How big a data security problem is the Fiserv glitch?

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There was a collective shudder in the industry after reports that some customer-facing Fiserv software had a flaw in it that could expose consumer data.

Fiserv is one of the largest core banking system providers in the U.S. — it has 37% market share, according to the data firm FedFis — and it has long prided itself on security and stability. Thousands of banks have stuck with traditional core banking software like Fiserv's for many years, rather than switch to new products, on the grounds that established vendors put reliability and safety above all else. That premise was a bit shaken this week.

The problem has been fixed, and Fiserv is investigating what happened and how to prevent such vulnerabilities in the future.

The flaw

Earlier this week the security blogger Brian Krebs reported a vulnerability in some Fiserv software that, if exploited, could give bank customers access to certain information about other customers’ accounts.

The security researcher Kristian Erik Hermansen had discovered the issue while logged into an account at a small bank that uses Fiserv’s platform. Hermansen noticed the email alerts he received when new transactions posted to his account were assigned event numbers, and he wondered whether the numbers were sequential, Krebs wrote. Hermansen did some tinkering in his browser, changing one of the digits in the event number.

"In an instant, he could then view and edit alerts previously set up by another bank customer, and could see that customer’s email address, phone number and full bank account number," Krebs wrote.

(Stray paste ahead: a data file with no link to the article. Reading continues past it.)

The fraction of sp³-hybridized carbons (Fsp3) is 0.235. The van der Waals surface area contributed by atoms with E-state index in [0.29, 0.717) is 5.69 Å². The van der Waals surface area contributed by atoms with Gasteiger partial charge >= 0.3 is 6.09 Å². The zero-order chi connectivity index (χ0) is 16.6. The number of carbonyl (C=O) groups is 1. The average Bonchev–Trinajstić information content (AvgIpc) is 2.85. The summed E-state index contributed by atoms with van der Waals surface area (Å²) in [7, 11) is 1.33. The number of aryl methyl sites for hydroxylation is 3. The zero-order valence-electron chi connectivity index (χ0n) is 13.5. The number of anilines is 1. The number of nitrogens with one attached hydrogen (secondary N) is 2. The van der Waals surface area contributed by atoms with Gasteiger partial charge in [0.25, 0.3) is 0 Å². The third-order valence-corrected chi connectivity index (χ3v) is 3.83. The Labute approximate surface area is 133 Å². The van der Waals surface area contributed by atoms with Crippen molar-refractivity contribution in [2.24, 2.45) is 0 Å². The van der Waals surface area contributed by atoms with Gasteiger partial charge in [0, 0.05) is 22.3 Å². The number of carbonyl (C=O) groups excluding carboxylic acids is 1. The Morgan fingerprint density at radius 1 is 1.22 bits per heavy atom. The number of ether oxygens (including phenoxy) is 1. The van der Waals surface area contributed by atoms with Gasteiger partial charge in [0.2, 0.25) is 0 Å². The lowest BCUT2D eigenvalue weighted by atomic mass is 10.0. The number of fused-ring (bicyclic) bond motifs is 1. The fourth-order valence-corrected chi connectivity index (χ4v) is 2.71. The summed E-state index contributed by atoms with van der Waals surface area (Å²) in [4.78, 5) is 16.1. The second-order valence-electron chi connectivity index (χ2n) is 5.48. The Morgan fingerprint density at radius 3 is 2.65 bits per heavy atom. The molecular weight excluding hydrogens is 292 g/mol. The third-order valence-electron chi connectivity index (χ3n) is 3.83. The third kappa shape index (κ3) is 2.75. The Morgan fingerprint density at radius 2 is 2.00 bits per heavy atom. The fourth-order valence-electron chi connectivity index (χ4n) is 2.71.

One worry was a cybercriminal could change contact information to reroute alerts. "This would allow any customer of the bank to spy on the daily transaction activity of other customers, and perhaps even target customers who signed up for high minimum balance alerts (e.g., ‘alert me when the available balance goes below $5,000’),” Krebs wrote.

Byron Vielehr, chief administrative officer at Fiserv, said some of the assertions in the blog are correct but others are not.

The first part is right, he said. The Fiserv software in question, a messaging platform called Event Manager that according to Fiserv’s website works with its Cleartouch, Precision, and Premier core systems, provides one-way alerts to users, such as low-balance and transaction alerts.

A flaw in Event Manager allowed Hermansen to view other customers’ old alerts. Vielehr pointed out that this was hard to do — it required having an account with a bank that uses Event Manager, setting set up alerts, receiving an alert, using an HTML editor to edit the HTML script on that page of Event Manager code, and submitting that to view another person’s old alerts.

What’s not true, Vielehr said, are claims in Krebs’ column and in some subsequent articles that customers could use the vulnerability to hijack new alerts about other people’s accounts.

“You couldn’t go in and start getting alerts on somebody else’s accounts,” he said. “It’s impossible to set up alerts on somebody else’s account.”

Vielehr acknowledged that the flaw shouldn’t have existed, should have been caught in penetration testing, and was “a miss.” The company is still looking into how it happened.

He also said that to the company’s knowledge, no one besides Hermansen and Krebs has taken advantage of the flaw to view information they shouldn’t.

“We’ve done a ton of forensics work, we have looked at all the log files, the activity files,” Vielehr said. “We have no record of any consumer information being breached. None of our bank clients have said they think there’s an issue. There have been no bank reports, no consumer reports, and we were not able to find any consumer data leaking out or any impact to consumers in our review of the log.”

Fiserv’s patch